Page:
Why rabbit is making a return to the British menu
PUBLISHED: 16:15 23 April 2014 | UPDATED: 16:15 23 April 2014
It’s lean, healthy, sustainable and plentiful. No wonder rabbit is hopping onto many a restaurant menu
It was a mainstay of the wartime diet, and has been a constant feature of French cuisine. But for many Brits in recent decades, rabbit has been regarded as a furry pet rather than a hearty meal.
Now more and more restaurants are adding rabbit to the menu, and more of us are prepared to give it a try.
At the 1851 Restaurant at Peckforton Castle, Tarporley, for instance, you can enjoy a starter of confit rabbit with charred saddle, charcoal grilled cauliflower and squash.
‘Rabbit has always been a staple in a fine dining French menu,’ says Mark Ellis, head chef at the 1851 Restaurant. ‘At this end of the market, we don’t have to make any effort to “sell” it at all. It’s one of the most popular starters we have on the menu.’
As more restaurants make it their mission to source fresh, local, sustainable food, rabbit scores on every count. Peckforton is surrounded by countryside full of rabbits. The estate gamekeeper can source fresh meat from within walking distance of the restaurant.
‘It just tastes better, as well,’ says Mark. ‘We can get French farmed rabbits, but they don’t get to the same size. It’s like wild sea bass as opposed to the farmed sea bass; the wild sea bass are three times bigger with much more muscle definition because it’s been allowed to swim freely and use its muscles. It’s the same principle with rabbits.
‘They have a similar flavour profile to chicken, but because the meat is so lean, there’s very little fat. I like to strip the rabbit down and use everything - the liver, the kidneys and the bones for stocks. Everything’s in miniature, but every four-legged animal strips down pretty much the same. You end up with the lean cut of the fillet, and the legs, which are great for confiting.’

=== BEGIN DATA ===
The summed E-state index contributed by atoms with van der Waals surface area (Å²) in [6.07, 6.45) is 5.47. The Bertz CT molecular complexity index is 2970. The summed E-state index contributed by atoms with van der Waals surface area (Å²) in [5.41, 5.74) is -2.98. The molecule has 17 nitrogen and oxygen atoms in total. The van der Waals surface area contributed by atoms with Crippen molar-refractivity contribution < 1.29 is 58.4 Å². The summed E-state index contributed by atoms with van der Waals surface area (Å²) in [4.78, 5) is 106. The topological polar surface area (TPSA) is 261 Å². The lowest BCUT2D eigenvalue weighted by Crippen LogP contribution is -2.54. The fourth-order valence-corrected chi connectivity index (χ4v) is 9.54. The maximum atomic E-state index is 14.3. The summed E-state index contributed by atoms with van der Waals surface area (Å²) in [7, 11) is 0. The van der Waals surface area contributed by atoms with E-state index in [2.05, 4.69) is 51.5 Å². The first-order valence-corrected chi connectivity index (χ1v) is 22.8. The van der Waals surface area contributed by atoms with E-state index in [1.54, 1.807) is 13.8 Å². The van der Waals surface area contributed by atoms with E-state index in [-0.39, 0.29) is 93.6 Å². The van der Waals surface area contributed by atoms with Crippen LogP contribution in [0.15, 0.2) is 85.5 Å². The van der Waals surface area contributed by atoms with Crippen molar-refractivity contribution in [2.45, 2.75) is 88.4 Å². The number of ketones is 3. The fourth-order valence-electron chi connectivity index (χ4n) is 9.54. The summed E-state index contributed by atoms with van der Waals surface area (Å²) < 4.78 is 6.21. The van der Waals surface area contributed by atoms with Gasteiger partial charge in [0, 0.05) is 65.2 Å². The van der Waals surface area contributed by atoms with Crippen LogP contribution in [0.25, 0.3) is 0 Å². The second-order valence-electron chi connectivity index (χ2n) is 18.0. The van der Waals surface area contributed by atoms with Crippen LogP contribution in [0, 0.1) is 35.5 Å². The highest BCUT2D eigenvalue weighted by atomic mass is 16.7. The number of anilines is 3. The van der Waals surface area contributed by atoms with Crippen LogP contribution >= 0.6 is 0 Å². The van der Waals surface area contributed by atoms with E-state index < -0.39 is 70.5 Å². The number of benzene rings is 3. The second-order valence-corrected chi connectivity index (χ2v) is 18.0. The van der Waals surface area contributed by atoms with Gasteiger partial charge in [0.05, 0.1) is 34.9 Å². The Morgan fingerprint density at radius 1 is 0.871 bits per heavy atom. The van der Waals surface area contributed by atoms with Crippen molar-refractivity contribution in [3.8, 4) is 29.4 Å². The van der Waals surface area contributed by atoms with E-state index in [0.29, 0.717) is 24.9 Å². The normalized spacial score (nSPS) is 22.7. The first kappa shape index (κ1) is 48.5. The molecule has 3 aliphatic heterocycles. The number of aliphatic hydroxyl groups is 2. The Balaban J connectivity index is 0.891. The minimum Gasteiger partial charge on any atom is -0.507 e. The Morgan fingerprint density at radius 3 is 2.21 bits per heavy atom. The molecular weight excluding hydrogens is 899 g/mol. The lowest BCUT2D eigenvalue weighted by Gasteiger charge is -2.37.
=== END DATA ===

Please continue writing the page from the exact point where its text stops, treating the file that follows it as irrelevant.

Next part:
Mark keeps the meat for his confit rabbit tender and moist by cooking it sous vide - in air-tight plastic bags in a water bath - at 58C for 48 hours.
‘Although it looks like a fairly small amount on the plate, there’s a lot of man hours and thought gone into it,’ says Mark, who spent five years at Simon Radley’s Michelin-starred restaurant at the Chester Grosvenor hotel.
At Leather’s Smithy, a cosy pub nestling beside a reservoir at Langley on the edge of the Macclesfield Forest, rabbit pie has become a best-selling dish in the last year, particularly among more mature customers who may recollect it from their childhoods.
‘Our grandparents would have eaten rabbit pie as a matter of course,’ says Paul McMahon, licensee of Leather’s Smithy, an inn which, as the name suggests, began life as a smithy in the 18th century.
‘It’s only later generations that look upon rabbit as a pet. When you mention chicken breast to younger people, they think of a white cling-filmed breast of meat in the supermarket. They don’t associate it with a little clucky thing running around a field. But you mention rabbit and that emotion is there.’
That is likely to change, though, as rabbit is found more routinely on the restaurant menu. More to the point is the question of why rabbit stopped being everyday food in the first place. For centuries, our ancestors were partial to rabbit. Through two world wars in the last century, rabbit - cheap, available, nutritious - was in our daily diet.
But after the Second World War, rabbit fell out of favour with the British, partly because the nation wanted to enjoy the meats which had been in short supply during the war, but also because, in the 1950s, the rabbit population was ravaged by the deadly virus myxamatosis, to which rabbits have since developed an increasing genetic resistance.
Now, just as a combination of adventurous palates and recession-inspired parsimony brings rabbit meat back into favour, there are plenty of animals out there just waiting to be caught. After all, they breed like rabbits.